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Cold Spring Harb Perspect Biol. 2010 May;2(5):a002162. doi: 10.1101/cshperspect.a002162. Epub 2010 Apr 14.

Mineral surfaces, geochemical complexities, and the origins of life.

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Geophysical Laboratory, Carnegie Institution of Washington, Washington, DC 20015, USA.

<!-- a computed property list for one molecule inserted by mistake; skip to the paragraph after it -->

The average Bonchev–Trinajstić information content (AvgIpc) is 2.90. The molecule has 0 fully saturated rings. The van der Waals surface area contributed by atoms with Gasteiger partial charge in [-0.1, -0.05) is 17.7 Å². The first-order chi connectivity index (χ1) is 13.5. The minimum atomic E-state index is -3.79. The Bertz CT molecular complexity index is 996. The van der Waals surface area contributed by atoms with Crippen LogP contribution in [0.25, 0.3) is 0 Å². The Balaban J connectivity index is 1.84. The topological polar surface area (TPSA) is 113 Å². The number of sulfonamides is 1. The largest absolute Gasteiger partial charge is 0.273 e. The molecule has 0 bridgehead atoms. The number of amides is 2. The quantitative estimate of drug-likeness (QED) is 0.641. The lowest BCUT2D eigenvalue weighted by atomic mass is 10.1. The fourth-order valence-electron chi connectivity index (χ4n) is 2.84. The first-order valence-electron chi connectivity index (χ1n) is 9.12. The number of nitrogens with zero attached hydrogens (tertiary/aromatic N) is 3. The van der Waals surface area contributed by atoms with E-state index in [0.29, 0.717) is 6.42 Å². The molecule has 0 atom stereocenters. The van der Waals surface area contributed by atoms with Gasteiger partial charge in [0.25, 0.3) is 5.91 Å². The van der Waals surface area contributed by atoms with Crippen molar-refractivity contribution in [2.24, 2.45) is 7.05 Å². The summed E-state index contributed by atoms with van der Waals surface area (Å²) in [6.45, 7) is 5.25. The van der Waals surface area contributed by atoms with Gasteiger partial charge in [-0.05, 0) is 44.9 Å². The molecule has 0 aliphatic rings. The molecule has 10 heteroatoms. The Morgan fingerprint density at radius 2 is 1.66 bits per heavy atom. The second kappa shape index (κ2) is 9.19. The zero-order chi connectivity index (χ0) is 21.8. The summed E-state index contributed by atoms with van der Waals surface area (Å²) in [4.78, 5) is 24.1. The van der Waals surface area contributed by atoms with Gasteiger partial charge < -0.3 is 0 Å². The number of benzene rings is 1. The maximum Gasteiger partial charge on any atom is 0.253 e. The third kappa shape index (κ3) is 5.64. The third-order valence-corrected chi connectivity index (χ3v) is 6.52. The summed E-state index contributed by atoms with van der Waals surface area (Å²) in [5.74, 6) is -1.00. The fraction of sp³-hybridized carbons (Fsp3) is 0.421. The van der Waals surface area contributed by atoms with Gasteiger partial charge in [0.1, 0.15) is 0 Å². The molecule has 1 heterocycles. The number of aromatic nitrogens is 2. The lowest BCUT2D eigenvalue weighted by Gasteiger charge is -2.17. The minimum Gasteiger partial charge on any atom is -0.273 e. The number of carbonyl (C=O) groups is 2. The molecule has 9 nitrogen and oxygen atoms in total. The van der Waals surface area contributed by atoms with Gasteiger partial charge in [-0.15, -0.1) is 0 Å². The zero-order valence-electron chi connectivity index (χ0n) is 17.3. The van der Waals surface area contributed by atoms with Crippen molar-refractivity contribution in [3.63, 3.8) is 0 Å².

Crystalline surfaces of common rock-forming minerals are likely to have played several important roles in life's geochemical origins. Transition metal sulfides and oxides promote a variety of organic reactions, including nitrogen reduction, hydroformylation, amination, and Fischer-Tropsch-type synthesis. Fine-grained clay minerals and hydroxides facilitate lipid self-organization and condensation polymerization reactions, notably of RNA monomers. Surfaces of common rock-forming oxides, silicates, and carbonates select and concentrate specific amino acids, sugars, and other molecular species, while potentially enhancing their thermal stabilities. Chiral surfaces of these minerals also have been shown to separate left- and right-handed molecules. Thus, mineral surfaces may have contributed centrally to the linked prebiotic problems of containment and organization by promoting the transition from a dilute prebiotic "soup" to highly ordered local domains of key biomolecules.

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